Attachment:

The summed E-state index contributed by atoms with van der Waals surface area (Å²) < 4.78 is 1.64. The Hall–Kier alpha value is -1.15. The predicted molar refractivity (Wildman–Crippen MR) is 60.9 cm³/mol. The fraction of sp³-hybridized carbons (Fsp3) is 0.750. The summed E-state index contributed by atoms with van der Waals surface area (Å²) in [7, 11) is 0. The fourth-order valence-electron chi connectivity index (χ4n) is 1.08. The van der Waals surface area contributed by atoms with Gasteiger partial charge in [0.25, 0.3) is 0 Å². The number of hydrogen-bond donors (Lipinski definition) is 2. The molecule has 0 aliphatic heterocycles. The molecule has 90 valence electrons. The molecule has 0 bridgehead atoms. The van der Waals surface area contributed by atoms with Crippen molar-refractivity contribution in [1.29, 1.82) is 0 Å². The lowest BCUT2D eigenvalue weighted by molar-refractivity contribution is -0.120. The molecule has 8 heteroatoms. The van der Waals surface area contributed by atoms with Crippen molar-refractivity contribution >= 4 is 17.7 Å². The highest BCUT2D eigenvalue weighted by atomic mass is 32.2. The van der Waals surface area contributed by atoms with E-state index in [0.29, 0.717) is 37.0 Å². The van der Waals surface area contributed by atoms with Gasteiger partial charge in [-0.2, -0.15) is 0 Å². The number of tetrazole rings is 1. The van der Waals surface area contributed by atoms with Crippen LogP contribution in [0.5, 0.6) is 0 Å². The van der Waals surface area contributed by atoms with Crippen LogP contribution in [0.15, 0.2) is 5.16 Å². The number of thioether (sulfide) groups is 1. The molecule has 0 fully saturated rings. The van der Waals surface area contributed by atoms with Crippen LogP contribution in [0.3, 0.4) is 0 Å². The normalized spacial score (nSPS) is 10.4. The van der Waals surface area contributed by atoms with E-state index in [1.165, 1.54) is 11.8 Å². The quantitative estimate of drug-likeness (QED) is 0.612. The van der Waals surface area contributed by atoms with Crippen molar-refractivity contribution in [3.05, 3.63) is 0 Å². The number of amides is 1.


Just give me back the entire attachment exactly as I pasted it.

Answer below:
The summed E-state index contributed by atoms with van der Waals surface area (Å²) < 4.78 is 1.64. The Hall–Kier alpha value is -1.15. The predicted molar refractivity (Wildman–Crippen MR) is 60.9 cm³/mol. The fraction of sp³-hybridized carbons (Fsp3) is 0.750. The summed E-state index contributed by atoms with van der Waals surface area (Å²) in [7, 11) is 0. The fourth-order valence-electron chi connectivity index (χ4n) is 1.08. The van der Waals surface area contributed by atoms with Gasteiger partial charge in [0.25, 0.3) is 0 Å². The number of hydrogen-bond donors (Lipinski definition) is 2. The molecule has 0 aliphatic heterocycles. The molecule has 90 valence electrons. The molecule has 0 bridgehead atoms. The van der Waals surface area contributed by atoms with Crippen molar-refractivity contribution in [1.29, 1.82) is 0 Å². The lowest BCUT2D eigenvalue weighted by molar-refractivity contribution is -0.120. The molecule has 8 heteroatoms. The van der Waals surface area contributed by atoms with Crippen molar-refractivity contribution >= 4 is 17.7 Å². The highest BCUT2D eigenvalue weighted by atomic mass is 32.2. The van der Waals surface area contributed by atoms with E-state index in [0.29, 0.717) is 37.0 Å². The van der Waals surface area contributed by atoms with Gasteiger partial charge in [-0.2, -0.15) is 0 Å². The number of tetrazole rings is 1. The van der Waals surface area contributed by atoms with Crippen LogP contribution in [0.5, 0.6) is 0 Å². The van der Waals surface area contributed by atoms with Crippen LogP contribution in [0.15, 0.2) is 5.16 Å². The number of thioether (sulfide) groups is 1. The molecule has 0 fully saturated rings. The van der Waals surface area contributed by atoms with Crippen LogP contribution in [0.3, 0.4) is 0 Å². The normalized spacial score (nSPS) is 10.4. The van der Waals surface area contributed by atoms with E-state index in [1.165, 1.54) is 11.8 Å². The quantitative estimate of drug-likeness (QED) is 0.612. The van der Waals surface area contributed by atoms with Crippen molar-refractivity contribution in [3.05, 3.63) is 0 Å². The number of amides is 1.